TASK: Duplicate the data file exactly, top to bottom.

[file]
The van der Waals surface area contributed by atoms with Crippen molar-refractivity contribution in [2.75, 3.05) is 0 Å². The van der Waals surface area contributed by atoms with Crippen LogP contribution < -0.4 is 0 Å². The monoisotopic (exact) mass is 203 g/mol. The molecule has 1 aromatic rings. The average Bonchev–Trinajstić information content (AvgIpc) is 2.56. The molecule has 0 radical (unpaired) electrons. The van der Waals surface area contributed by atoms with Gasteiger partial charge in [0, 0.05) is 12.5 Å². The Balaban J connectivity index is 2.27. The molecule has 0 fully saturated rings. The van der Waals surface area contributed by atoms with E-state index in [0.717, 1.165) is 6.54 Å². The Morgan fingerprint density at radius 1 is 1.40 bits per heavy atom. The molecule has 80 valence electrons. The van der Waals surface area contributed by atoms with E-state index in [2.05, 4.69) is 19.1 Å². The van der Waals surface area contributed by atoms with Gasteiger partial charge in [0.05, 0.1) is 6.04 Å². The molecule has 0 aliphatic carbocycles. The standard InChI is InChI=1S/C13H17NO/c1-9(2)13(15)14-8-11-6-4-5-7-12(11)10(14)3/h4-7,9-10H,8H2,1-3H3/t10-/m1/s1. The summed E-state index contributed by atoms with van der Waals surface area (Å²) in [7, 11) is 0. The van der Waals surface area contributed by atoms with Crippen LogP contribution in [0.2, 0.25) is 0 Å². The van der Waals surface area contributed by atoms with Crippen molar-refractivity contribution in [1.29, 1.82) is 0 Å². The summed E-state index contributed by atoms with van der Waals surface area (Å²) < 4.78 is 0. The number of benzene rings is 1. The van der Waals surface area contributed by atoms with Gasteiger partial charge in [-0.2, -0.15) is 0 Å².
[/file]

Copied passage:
The van der Waals surface area contributed by atoms with Crippen molar-refractivity contribution in [2.75, 3.05) is 0 Å². The van der Waals surface area contributed by atoms with Crippen LogP contribution < -0.4 is 0 Å². The monoisotopic (exact) mass is 203 g/mol. The molecule has 1 aromatic rings. The average Bonchev–Trinajstić information content (AvgIpc) is 2.56. The molecule has 0 radical (unpaired) electrons. The van der Waals surface area contributed by atoms with Gasteiger partial charge in [0, 0.05) is 12.5 Å². The Balaban J connectivity index is 2.27. The molecule has 0 fully saturated rings. The van der Waals surface area contributed by atoms with E-state index in [0.717, 1.165) is 6.54 Å². The Morgan fingerprint density at radius 1 is 1.40 bits per heavy atom. The molecule has 80 valence electrons. The van der Waals surface area contributed by atoms with E-state index in [2.05, 4.69) is 19.1 Å². The van der Waals surface area contributed by atoms with Gasteiger partial charge in [0.05, 0.1) is 6.04 Å². The molecule has 0 aliphatic carbocycles. The standard InChI is InChI=1S/C13H17NO/c1-9(2)13(15)14-8-11-6-4-5-7-12(11)10(14)3/h4-7,9-10H,8H2,1-3H3/t10-/m1/s1. The summed E-state index contributed by atoms with van der Waals surface area (Å²) in [7, 11) is 0. The van der Waals surface area contributed by atoms with Crippen LogP contribution in [0.2, 0.25) is 0 Å². The van der Waals surface area contributed by atoms with Crippen molar-refractivity contribution in [1.29, 1.82) is 0 Å². The summed E-state index contributed by atoms with van der Waals surface area (Å²) < 4.78 is 0. The number of benzene rings is 1. The van der Waals surface area contributed by atoms with Gasteiger partial charge in [-0.2, -0.15) is 0 Å².